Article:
During National Women’s History Month, I am inspired to reflect on the way President Obama has empowered women by appointing them to serve at all levels in his Administration. As Deputy Administrator of the National Telecommunications and Information Administration (NTIA), one of the most rewarding parts of my job is seeing how NTIA’s efforts to increase broadband Internet access and adoption are transforming lives across America. Closing America’s digital divide, a priority for the Obama Administration, is vital to our global competitiveness. NTIA’s research shows that 68 percent of U.S. households subscribe to broadband, meaning that nearly one-third homes are cut off from many economic and educational opportunities. This is even greater in the Latino community, where only 57 percent of households have broadband. By comparison, other research finds that the household broadband adoption rate in South Korea tops 90 percent. For America to thrive in the 21st century economy, our people must be skilled in the tools of the information age.
Thanks to the Recovery Act, NTIA is overseeing approximately 230 projects that are building broadband infrastructure, expanding public computer centers, and training Americans in the skills needed for today’s jobs. I’ve visited many of these projects, meeting adults who are re-entering the workforce after taking computer classes, students who are benefitting from distance learning, and small business owners who are eager to use new broadband connectivity or training to reach more customers.
In San Francisco, for example, I have visited the Latino Tech-Net Initiative, supported by a grant NTIA awarded to the Mission Economic Development Agency. This initiative is providing computer centers in 11 cities with equipment, software, and training -- such as programs on e-commerce and online marketing -- to help Latino entrepreneurs and small businesses take advantage of technology to compete better in the global economy.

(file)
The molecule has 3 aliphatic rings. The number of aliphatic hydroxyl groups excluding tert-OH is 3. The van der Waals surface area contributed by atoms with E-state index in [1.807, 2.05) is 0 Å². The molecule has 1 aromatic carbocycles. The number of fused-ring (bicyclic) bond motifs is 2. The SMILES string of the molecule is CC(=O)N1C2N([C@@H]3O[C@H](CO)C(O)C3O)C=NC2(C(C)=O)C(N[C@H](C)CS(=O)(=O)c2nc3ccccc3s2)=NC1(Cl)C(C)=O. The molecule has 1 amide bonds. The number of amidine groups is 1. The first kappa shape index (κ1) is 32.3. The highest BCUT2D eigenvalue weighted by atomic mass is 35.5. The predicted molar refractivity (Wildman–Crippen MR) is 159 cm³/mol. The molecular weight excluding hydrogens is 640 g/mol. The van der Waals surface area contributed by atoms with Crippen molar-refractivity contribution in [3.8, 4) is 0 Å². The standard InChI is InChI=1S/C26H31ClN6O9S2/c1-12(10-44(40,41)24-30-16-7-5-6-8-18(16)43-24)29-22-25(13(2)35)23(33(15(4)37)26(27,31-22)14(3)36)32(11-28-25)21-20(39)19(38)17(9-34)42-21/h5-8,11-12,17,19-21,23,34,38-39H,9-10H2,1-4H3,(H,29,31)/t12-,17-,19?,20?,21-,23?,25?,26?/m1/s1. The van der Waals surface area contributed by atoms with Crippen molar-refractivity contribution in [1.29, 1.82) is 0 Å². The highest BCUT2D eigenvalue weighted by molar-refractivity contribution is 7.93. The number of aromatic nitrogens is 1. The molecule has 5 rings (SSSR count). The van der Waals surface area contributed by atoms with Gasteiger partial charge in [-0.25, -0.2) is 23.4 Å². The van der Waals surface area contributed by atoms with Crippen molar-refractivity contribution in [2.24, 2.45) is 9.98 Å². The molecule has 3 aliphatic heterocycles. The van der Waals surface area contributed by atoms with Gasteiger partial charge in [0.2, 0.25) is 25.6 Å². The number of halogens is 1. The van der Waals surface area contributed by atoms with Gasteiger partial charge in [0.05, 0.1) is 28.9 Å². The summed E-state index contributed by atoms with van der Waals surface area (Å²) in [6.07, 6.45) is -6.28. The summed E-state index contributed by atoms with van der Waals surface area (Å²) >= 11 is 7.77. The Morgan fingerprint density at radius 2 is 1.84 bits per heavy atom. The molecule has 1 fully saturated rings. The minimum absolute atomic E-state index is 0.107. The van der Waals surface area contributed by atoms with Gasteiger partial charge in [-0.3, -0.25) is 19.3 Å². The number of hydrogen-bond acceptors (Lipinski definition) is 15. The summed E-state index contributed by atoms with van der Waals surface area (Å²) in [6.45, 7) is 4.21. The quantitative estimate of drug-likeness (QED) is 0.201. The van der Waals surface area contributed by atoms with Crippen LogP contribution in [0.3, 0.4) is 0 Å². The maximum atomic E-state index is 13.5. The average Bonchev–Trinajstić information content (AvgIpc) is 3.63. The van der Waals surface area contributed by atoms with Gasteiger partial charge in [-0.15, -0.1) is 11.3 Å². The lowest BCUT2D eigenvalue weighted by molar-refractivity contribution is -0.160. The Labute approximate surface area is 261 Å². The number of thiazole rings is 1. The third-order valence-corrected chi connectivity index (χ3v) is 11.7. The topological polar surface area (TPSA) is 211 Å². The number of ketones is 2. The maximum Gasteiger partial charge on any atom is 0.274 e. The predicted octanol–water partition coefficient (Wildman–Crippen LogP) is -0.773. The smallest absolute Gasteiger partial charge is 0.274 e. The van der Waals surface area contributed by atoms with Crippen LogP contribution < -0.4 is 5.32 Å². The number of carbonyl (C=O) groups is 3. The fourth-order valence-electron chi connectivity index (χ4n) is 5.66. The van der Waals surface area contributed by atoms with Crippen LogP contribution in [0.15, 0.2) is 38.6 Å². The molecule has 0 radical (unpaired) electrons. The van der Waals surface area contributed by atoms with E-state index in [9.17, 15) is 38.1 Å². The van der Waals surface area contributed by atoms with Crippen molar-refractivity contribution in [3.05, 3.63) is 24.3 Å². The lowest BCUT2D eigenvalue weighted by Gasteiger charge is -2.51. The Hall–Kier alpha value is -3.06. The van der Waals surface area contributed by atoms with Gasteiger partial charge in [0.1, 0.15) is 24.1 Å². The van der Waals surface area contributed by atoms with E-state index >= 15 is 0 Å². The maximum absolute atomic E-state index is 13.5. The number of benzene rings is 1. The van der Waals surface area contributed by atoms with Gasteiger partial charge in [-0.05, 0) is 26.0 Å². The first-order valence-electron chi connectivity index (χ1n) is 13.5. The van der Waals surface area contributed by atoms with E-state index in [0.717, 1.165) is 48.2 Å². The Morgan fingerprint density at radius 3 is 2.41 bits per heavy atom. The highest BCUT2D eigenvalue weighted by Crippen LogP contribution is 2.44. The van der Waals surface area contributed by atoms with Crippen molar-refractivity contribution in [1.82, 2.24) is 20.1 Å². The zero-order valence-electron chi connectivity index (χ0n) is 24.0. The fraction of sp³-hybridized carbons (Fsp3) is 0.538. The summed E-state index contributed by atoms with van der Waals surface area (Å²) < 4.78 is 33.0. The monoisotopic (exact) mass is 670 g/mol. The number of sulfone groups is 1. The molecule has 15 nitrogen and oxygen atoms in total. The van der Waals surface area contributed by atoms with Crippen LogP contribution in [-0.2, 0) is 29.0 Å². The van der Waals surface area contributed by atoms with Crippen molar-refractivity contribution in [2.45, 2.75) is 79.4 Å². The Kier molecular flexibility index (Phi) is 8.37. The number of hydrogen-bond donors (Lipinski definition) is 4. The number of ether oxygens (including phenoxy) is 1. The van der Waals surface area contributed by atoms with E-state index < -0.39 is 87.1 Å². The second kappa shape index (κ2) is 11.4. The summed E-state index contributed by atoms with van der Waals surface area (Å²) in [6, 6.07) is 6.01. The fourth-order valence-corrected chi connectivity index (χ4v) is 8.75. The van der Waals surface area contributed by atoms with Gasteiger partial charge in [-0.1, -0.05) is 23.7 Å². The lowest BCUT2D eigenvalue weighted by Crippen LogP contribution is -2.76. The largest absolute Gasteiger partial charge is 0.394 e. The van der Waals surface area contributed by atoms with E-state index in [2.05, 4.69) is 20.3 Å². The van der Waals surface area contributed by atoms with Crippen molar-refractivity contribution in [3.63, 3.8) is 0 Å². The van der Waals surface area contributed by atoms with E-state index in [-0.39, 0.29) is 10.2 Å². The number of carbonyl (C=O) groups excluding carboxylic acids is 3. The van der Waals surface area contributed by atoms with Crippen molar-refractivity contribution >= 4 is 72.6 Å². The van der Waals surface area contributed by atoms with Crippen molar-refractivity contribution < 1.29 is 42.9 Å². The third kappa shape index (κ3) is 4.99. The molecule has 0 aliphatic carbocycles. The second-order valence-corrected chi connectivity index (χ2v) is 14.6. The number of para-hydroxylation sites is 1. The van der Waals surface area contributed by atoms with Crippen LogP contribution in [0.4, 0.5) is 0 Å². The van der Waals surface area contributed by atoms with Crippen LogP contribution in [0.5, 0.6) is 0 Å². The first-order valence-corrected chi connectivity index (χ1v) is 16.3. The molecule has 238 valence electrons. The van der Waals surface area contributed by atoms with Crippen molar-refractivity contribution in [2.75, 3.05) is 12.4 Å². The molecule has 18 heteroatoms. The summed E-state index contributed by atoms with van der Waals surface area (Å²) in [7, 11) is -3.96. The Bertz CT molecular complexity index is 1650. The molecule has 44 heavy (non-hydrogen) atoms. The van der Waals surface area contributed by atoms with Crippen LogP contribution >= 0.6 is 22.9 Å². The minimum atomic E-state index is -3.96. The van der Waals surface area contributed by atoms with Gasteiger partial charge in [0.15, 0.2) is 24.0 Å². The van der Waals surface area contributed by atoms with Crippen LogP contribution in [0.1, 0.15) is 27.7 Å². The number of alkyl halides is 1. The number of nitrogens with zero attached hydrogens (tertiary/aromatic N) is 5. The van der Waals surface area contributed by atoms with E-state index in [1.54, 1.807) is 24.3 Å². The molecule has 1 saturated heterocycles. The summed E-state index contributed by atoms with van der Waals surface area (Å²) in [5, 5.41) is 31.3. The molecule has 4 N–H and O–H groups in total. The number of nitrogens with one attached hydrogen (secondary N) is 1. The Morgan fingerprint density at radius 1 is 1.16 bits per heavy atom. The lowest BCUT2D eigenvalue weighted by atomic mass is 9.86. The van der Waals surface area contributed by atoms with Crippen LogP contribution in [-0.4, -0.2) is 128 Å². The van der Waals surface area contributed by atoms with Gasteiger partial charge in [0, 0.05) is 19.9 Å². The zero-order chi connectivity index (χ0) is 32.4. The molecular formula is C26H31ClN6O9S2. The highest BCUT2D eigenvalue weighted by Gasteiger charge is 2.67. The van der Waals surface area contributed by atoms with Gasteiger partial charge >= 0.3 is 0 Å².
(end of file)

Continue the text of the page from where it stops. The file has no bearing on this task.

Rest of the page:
In Puerto Rico, I have met with business leaders from two of our grant projects that are bringing much-needed broadband infrastructure to the area. These projects expect to bring new or improved high-speed Internet service to nearly 2,000 community anchor institutions, including more than 1,500 schools, and will lay the groundwork for long-term economic growth.
Broadband also is key to addressing other pressing challenges, such as improving communications for America’s first responders. Just last month, President Obama signed legislation to create a nationwide interoperable broadband network that will help police, firefighters, and other public safety workers to stay safe and protect our communities. The law entrusts NTIA with some of the implementation responsibilities, and we are both humbled and privileged to support this important initiative.
Missions like these make public service fulfilling. As the Internet and technology grow in importance to society, so does the need for forward-looking approaches to bring these benefits to more Americans, keep our country competitive, and preserve an open, interconnected global Internet that fuels continued innovation and economic growth. NTIA, which advises the President on telecommunications and Internet policy, is at the forefront of addressing these challenges. As a Latina leader, I feel privileged to serve the American people.
Anna M. Gomez is the Deputy Assistant Secretary for Communications and Information and Deputy Administrator for the National Telecommunications and Information Administration (NTIA).